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Modern Slavery Act failing

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FTSE 100, UK's Modern Slavery Act, The Business and Human Rights Resource Centrereport, Over 40 million people are victims of modern slavery and human trafficking.

In 2015, the UK government introduced the Modern Slavery Act (MSA), which requires certain companies to publish an annual statement detailing what steps they have taken to tackle modern slavery, both in their operations and in their supply chains.

The Business and Human Rights Resource Centre has tracked companies’ reporting every year since, and its findings show that the Modern Slavery Act has failed to deliver the transformational change many hoped for.

Three years on, most companies still publish generic statements committing to fight modern slavery, without explaining how.

Sadly, only a handful of leading companies have demonstrated a genuine effort in their reporting to identify vulnerable workers and mitigate modern slavery risks.

This report, ‘FTSE 100 and the UK Modern Slavery Act: From Disclosure to Action’, is the third annual assessment of transparency statements by the FTSE 100 under the Modern Slavery Act.

As in previous assessments, action reported by companies varied greatly, with only a small cluster of leaders standing out, such as Marks & Spencer, Diageo, Morrisons, and Sainsbury’s.

In view of this inaction, the Centre recommends that the UK government should:

Institute mandatory requirements for companies to conduct human rights due diligence as set out in the Centre’s report on mandatory due diligence;

Monitor compliance with the Modern Slavery Act eg establish a central registry of statements, similar to the Gender Pay Gap register and publish a list of the companies required to report;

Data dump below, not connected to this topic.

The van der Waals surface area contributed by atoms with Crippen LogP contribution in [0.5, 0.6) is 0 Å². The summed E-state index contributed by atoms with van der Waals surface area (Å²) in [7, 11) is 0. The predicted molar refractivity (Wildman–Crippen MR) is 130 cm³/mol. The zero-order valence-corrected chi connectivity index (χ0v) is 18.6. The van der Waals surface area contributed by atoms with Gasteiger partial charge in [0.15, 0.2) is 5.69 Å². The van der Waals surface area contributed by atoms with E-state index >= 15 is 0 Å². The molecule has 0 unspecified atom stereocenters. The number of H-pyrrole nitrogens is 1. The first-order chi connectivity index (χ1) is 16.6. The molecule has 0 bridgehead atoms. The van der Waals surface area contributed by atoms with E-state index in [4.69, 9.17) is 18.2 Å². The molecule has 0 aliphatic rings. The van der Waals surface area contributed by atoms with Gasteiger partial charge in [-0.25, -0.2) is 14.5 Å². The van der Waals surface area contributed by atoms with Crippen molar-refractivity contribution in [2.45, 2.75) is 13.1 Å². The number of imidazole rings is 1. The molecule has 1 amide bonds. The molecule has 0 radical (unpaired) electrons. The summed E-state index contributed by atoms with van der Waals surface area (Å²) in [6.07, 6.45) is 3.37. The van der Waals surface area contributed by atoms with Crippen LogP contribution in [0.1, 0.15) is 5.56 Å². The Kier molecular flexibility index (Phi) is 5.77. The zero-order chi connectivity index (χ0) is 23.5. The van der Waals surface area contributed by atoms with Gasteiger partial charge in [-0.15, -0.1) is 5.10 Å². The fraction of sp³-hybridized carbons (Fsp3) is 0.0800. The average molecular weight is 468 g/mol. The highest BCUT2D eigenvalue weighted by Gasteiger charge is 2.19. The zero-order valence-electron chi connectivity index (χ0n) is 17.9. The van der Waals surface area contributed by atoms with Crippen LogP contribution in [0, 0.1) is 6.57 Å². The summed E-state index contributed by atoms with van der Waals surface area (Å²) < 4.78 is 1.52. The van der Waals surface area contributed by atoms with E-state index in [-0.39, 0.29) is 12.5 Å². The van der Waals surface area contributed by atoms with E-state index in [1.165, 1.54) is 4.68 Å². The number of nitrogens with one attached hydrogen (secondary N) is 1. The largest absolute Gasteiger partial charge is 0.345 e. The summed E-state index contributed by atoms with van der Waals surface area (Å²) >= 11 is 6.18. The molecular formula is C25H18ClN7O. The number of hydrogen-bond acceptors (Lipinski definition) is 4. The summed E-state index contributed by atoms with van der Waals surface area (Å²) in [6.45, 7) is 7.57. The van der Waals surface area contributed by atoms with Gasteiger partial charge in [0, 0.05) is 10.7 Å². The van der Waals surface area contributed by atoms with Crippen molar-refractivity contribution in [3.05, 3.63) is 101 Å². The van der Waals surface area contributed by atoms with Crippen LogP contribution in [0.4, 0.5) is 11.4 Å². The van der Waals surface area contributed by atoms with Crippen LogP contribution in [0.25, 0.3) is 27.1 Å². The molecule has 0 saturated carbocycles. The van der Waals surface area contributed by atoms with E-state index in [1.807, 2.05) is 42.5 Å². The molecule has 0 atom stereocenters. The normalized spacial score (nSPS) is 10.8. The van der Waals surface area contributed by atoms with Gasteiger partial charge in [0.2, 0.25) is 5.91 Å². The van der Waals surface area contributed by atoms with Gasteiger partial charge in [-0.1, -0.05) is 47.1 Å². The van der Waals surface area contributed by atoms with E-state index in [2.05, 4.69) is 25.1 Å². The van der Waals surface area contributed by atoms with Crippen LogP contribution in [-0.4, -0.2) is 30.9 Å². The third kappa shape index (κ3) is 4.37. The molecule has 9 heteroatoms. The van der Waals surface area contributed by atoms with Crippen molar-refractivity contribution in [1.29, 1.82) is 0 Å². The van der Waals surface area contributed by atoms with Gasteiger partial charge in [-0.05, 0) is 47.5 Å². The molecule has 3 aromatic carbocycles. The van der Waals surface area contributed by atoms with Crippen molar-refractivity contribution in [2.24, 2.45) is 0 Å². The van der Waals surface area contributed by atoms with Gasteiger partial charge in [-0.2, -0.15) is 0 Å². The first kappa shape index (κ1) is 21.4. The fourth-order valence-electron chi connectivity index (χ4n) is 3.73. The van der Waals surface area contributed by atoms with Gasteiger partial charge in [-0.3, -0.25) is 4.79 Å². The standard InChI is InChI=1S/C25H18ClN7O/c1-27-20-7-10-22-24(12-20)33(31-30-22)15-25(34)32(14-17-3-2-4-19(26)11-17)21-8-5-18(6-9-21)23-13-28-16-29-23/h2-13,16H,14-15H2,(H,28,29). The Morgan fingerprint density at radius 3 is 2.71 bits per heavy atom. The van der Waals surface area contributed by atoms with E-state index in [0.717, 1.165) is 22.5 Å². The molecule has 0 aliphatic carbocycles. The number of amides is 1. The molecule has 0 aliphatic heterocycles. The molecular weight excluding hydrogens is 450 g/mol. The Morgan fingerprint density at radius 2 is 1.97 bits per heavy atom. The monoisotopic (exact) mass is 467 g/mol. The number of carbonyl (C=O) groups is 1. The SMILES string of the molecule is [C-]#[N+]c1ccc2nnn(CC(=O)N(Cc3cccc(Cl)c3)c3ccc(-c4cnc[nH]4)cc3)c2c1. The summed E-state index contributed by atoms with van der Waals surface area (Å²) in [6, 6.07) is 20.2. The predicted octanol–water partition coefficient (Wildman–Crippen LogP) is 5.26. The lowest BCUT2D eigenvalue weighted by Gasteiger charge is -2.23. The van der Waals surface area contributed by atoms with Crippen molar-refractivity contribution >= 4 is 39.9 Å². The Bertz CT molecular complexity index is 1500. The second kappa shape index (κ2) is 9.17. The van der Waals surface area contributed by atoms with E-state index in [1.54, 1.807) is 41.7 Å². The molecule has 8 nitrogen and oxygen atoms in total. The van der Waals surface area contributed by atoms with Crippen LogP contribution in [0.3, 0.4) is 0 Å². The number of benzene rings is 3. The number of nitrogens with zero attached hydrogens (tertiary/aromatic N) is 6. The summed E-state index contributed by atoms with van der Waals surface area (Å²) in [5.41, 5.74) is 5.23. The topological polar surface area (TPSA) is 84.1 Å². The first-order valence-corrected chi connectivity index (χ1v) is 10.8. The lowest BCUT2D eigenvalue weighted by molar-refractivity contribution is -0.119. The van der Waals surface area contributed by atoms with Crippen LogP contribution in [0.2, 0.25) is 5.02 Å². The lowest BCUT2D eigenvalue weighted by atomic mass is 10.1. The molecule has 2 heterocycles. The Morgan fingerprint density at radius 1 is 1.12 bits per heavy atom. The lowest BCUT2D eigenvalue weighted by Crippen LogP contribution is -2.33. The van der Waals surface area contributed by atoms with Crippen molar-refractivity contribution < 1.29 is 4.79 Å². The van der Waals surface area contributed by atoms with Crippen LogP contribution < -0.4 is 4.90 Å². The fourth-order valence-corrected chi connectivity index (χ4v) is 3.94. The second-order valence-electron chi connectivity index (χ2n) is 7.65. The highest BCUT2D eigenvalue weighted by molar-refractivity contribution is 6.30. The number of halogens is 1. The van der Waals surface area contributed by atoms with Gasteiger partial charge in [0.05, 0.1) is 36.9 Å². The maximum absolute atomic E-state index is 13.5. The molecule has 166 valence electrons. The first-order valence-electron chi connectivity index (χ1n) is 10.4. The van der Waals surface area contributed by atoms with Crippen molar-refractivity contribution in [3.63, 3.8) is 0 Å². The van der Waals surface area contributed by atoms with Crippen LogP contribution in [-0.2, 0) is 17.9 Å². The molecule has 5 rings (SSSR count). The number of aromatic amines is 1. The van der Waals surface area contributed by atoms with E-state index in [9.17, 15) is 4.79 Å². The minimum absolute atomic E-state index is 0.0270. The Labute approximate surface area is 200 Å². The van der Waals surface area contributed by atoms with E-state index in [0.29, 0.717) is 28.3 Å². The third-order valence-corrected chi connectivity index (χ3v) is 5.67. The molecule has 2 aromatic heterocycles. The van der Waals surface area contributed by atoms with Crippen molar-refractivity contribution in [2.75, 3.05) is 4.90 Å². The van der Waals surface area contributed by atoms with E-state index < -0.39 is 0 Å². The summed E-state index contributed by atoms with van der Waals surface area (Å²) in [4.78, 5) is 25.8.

Enforce the Modern Slavery Act by imposing impactful financial penalties where i) Companies that fail to publish a modern slavery statement and ii) Companies report they have taken no steps; and

Engage closely with key stakeholders on how to strengthen the Modern Slavery Act and incorporate recommendations from the Home Office review.

Companies should:

Carry out human rights due diligence that includes direct engagement with key stakeholders with knowledge of the local operating context who can help to identify risks;

Disclose the modern slavery risks that are identified in their operations and supply chains; and

Collaborate with their peers to investigate modern slavery risks in common supply chains and develop initiatives that can bring about industry-wide change.

And investors should:

Assess modern slavery statements and understand how they fit into wider human rights strategy of the company;

Signal to investee companies that comprehensive human rights risk due diligence and management of human rights impacts are evidence of strong governance and management; and

Use this analysis and other benchmarks to learn what companies can and should be doing to combat modern slavery, and use these resources to engage with companies.

Remarking on this, Fiona Reynolds, CEO of Principles for Responsible Investment (PRI) said: “As it stands today over 40 million people are victims of modern slavery and human trafficking.

“That’s 40 million too many.

“Every investor serious about eradicating slavery should demand more from companies.

“These results show that business on the whole has a long way to go and points to where investors can press for stronger anti-slavery efforts.”

And Baroness Young of Hornsey said: “This is the moment for the government to take stock of the impact of the Modern Slavery Act on business.

“The evidence in this report is clear; too many companies are flouting the Act allowing slavery to thrive in supply chains.

“The government needs to step up its demand on big business and follow through by enforcing the law. Not doing so will cause more suffering for vulnerable workers worldwide.”

To read the full report, click here. And to see the updates and clarifications received since the report was produced, click here.

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